Less than 12 months

If you are convicted of an offence and receive a sentence of less than 12 months, or an alternative to imprisonment such as a community order, you may be subject to discretionary deportation. The Home Office may, but will not necessarily, order your deportation. They will do so if they think your deportation would be ‘conducive to the public good’. The Immigration Rules on deportation (part 13) do not define this term. The phrase is taken from section 3(5)(a) of the Immigration Act 1971, which similarly provides no definition. In the context of human rights appeals, the Rules suggest that deportation will be in the public good where offending has caused “serious harm” or the offender is a “persistent offender” (paragraph 398(c) in Part 13). The Criminality guidance explains (page 9) that:

“Persistent offender’ means a repeat offender who shows a pattern of offending over a period of time. This can mean a series of offences committed in a fairly short timeframe, or which escalate in seriousness over time, or a long history of minor offences.”


“It is at the discretion of the Secretary of State whether he considers an offence to have caused serious harm. 

An offence that has caused ‘serious harm’ means an offence that has caused serious physical or psychological harm to a victim or victims, or that has contributed to a widespread problem that causes serious harm to a community or to society in general. 

The foreign criminal does not have to have been convicted in relation to any serious harm which followed from their offence…

Where a person has been convicted of one or more violent, drugs or sex offences, they will usually be considered to have been convicted of an offence that has caused serious harm.”

The Non-conducive grounds guidance (albeit in the context of cancellation of leave, not deportation) gives a series of examples of behaviour which make a person’s presence in the UK ‘not conducive to the public good’. They suggest serious criminality is necessary. However, several are broadly-phrased and could capture activity carried out as part of climate activism. For instance, page 10 lists “advocating or being involved in rioting, violent disorder or affray” as an example of undesirable behaviour. The Guidance elsewhere refers to involvement in “terrorism”, a concept defined very broadly in UK law (section 1 of the Terrorism Act 2000) to include the use or threat of “serious damage to property” in a way designed to influence the government.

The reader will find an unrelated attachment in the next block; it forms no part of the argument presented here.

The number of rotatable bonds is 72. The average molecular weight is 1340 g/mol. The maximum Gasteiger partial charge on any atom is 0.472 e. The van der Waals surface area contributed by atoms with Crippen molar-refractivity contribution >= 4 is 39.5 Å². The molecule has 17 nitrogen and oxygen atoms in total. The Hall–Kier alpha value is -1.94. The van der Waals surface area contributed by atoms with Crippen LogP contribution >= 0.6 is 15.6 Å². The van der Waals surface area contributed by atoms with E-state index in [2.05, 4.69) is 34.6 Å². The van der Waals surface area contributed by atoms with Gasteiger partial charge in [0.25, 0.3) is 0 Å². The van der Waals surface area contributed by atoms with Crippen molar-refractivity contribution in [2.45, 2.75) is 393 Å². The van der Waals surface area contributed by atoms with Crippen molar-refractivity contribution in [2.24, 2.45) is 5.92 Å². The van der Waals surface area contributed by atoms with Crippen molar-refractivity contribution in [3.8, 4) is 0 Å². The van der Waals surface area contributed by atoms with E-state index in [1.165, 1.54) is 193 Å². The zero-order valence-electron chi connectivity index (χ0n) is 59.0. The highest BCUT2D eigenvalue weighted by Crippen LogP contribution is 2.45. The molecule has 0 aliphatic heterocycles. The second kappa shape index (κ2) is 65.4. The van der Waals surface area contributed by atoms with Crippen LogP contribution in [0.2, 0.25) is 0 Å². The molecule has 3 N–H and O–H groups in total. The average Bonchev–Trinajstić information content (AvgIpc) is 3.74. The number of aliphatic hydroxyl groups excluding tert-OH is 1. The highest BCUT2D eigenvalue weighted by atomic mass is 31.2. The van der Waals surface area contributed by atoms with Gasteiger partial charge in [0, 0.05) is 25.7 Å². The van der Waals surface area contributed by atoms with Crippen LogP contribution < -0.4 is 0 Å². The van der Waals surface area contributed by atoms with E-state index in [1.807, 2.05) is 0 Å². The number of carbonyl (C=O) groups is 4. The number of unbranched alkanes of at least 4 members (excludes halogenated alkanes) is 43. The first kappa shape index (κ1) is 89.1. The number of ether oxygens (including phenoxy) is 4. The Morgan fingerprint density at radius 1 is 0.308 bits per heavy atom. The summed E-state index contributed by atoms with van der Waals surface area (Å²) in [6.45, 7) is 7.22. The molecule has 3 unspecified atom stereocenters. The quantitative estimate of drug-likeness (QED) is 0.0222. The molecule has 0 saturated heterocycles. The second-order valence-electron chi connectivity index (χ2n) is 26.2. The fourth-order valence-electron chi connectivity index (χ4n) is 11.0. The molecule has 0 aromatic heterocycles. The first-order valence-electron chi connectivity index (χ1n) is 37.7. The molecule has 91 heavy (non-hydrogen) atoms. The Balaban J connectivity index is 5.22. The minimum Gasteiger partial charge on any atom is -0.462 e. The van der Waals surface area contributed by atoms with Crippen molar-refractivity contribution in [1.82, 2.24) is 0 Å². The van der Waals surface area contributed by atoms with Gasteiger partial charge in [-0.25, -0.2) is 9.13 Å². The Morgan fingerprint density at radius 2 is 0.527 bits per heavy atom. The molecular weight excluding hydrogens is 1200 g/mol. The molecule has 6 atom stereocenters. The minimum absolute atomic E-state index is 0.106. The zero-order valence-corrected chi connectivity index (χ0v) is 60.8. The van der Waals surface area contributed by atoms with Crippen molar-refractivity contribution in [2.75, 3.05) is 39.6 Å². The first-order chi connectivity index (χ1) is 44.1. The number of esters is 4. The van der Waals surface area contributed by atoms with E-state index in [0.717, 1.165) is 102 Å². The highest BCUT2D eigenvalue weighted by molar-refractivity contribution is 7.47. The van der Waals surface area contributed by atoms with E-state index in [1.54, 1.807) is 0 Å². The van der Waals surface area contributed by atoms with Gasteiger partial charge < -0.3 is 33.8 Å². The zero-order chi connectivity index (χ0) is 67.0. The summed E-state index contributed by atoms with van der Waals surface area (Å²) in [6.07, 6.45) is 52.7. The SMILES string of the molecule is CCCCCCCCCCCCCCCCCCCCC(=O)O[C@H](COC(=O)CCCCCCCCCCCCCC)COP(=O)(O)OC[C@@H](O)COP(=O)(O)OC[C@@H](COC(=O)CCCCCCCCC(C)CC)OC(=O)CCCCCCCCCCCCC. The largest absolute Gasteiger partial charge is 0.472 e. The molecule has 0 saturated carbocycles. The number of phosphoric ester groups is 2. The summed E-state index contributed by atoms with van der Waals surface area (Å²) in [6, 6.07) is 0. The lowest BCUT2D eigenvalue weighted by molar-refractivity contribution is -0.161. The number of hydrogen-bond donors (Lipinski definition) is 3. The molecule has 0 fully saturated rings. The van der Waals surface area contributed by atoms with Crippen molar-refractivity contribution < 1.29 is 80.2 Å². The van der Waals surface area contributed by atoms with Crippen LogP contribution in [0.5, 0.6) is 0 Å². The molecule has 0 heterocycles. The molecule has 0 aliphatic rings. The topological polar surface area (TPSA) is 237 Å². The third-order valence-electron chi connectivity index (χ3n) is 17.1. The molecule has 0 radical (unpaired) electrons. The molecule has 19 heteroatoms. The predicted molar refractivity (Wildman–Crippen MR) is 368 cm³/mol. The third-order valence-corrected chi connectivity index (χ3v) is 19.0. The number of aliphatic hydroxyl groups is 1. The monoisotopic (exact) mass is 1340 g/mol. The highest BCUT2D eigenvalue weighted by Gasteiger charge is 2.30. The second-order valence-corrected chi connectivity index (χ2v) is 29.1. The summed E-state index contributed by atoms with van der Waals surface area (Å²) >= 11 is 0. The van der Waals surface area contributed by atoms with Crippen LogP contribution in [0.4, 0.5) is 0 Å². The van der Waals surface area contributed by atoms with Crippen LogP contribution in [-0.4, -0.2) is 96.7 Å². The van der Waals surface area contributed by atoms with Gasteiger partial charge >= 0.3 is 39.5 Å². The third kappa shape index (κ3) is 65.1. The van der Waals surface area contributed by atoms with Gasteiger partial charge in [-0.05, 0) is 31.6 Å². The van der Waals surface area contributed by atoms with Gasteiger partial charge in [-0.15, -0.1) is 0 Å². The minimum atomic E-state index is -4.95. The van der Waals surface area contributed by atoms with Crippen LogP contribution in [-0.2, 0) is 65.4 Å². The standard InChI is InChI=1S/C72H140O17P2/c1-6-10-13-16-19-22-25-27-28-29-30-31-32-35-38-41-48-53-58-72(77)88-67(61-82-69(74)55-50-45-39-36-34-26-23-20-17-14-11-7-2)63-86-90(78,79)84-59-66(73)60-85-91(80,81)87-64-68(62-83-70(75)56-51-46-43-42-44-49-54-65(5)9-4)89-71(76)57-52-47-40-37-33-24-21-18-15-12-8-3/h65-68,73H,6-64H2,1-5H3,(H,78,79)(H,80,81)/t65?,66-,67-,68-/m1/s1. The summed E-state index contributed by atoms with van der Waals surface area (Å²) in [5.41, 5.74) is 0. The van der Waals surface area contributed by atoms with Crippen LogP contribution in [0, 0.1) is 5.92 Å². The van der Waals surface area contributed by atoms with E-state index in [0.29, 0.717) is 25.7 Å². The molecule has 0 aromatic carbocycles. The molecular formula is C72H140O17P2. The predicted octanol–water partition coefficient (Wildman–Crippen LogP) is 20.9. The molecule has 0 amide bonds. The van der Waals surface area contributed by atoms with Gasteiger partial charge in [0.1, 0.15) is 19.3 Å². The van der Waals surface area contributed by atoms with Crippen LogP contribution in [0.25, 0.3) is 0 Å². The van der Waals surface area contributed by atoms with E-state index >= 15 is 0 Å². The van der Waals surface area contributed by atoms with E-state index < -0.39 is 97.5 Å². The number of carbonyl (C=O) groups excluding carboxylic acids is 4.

The important point for you to understand is that these are very broad terms. If the Home Office decides they apply to you, your only recourse will be an appeal (if you think deportation breaches your human rights) or a judicial review (if you think deportation is inconsistent with the policy guidance, was irrational, or was otherwise illegal). As emphasised above, both processes are difficult and uncertain to succeed.


Separately from deportation, the Home Office may decide to cancel your leave to remain (i.e. your permission to be in the UK) under Part 9 of the Immigration Rules. The term “cancellation” in immigration law can cause confusion. The Home Office has three separate legal powers to bring a migrant’s leave to an end – curtailment, cancellation and revocation. They apply in different circumstances and to different types of leave. However, since December 2020 Part 9 of the Immigration Rules has been amended, and now uses the term “cancellation” indiscriminately for all three powers.

If you are in the UK with limited leave to remain and you are convicted of a criminal offence, the Home Office may cancel your leave on the basis of the grounds set out in Part 9. The following grounds are particularly relevant:


  • Cancellation of leave is mandatory – i.e. the Home Office must cancel your leave – if you have been convicted of a criminal offence in the UK or overseas for which you received a criminal sentence of 12 months or more; you are a persistent offender who shows a particular disregard for the law; or you have committed a criminal offence which caused serious harm.